Friday, November 10, 2006

Different faces

There are some advantages (not too many) to being in an overcrowded train hurtling through tunnels.

This morning, on my way to work, a group of about 15 men boarded and, because there was no other space, were all crowded into ‘my’ part of the carriage, which was already full. There’s no such thing as ‘no room’ on Italian transport. With no room to move my arms or to turn away and no outside view other than darkness, I was restricted to looking at the people who were similarly trapped immediately before me. There were Italians, Bangledeshis and others whose nationality I couldn’t identify in the absence of anybody holding a conversation. As the train continued its journey, I couldn’t help looking at their features. Some were dark and others fair. Some were white and others brown or olive-skinned. Hair colour ranged from jet black to grey, and from wavy to straight, thick to balding. Most people had dark brown eyes, at least, as far as I could see.

Really, God can do an amazing job of work with two eyes, a nose and a mouth!

A couple of days ago, I stopped at a market stall to make a couple of purchases and, without thinking, automatically spoke in English. It had registered, subconsciously I suppose, that the stallholder was from Bangladesh, so it was no surprise that the discussion was in English. We ended up thoroughly enjoying ourselves because, as I pointed out, having lived in Africa and working with Indians, I’ve learned to bargain rather than pay the ‘best price’ that is at first on offer.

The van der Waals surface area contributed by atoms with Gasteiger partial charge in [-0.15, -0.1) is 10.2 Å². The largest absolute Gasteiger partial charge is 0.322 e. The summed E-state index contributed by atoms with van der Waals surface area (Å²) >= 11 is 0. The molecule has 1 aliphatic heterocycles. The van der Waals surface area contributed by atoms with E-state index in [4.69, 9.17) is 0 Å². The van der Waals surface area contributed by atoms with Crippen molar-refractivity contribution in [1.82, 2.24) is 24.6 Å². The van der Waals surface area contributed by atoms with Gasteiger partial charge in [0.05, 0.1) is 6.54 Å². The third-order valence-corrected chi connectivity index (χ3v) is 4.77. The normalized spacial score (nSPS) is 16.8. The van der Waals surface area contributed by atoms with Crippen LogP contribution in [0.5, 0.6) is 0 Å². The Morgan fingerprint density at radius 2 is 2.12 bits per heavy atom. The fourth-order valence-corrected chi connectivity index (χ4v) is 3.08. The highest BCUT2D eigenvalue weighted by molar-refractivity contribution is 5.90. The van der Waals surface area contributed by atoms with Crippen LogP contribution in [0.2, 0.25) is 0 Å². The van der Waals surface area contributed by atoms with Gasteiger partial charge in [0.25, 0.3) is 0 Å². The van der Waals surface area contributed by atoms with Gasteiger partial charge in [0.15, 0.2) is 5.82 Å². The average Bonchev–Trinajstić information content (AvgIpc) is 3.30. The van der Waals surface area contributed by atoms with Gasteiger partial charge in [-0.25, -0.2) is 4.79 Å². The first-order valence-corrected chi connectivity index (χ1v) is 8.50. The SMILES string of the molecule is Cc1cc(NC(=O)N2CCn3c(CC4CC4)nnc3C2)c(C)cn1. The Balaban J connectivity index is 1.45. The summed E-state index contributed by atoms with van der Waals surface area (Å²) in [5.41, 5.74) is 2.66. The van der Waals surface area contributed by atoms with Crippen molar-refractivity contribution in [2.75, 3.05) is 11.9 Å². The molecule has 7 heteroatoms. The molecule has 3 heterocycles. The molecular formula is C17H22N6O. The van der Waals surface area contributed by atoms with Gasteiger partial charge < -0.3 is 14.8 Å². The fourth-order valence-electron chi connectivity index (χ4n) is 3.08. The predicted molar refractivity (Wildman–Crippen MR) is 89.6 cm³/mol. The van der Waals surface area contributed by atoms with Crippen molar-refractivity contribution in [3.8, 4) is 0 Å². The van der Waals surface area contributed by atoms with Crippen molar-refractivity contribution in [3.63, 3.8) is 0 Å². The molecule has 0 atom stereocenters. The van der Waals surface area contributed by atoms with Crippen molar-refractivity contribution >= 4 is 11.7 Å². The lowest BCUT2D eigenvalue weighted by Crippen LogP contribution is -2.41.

Within a very short time, the first stallholder had been joined by two others, also Bangladeshis, and the bargaining continued in earnest. Fortunately I’ve had plenty of chances to see that pleading, on one side, enormous poverty and possible destitution if I don’t produce the money, whereas I will be reduced to penury if I do, is all part of the process. The truth was that they and I knew that and just enjoyed ourselves. In the end, both the Bangladeshis and I parted in good humour, all of us thinking we’d struck a good bargain and had outwitted each other!

It saddens me that nationality can sometimes be divisive and that skin colour and language can be a cause for discrimination. The beauty of living and working in a multi-national environment means that differences don’t have to be important except that they indicate the possibilities for sharing culture, traditions and experiences.

When I was home in England during the summer, after visiting some Indian friends of mine, I found myself on an unfamiliar station. I wasn’t sure how to reach my platform, so I decided to ask for directions. Living in Rome, I’ve become accustomed to many different languages amongst people who are obviously all Europeans. I suppose that there must have been an underlying feeling of still being in Rome because I automatically approached a woman in a sari because I knew she would speak English. It was only afterwards that I realised what had happened. In fact, the woman was as pleased that I had spoken to her as were the Bangladeshis at the market. They were a very concrete example of just how, if we are not careful, we can be drawn into our own self-made ghettos and never break out of them to learn and value each other.

God does wonders, not only with two eyes, a nose and a mouth, but also with tongues and voices!

God bless,
Sr. Janet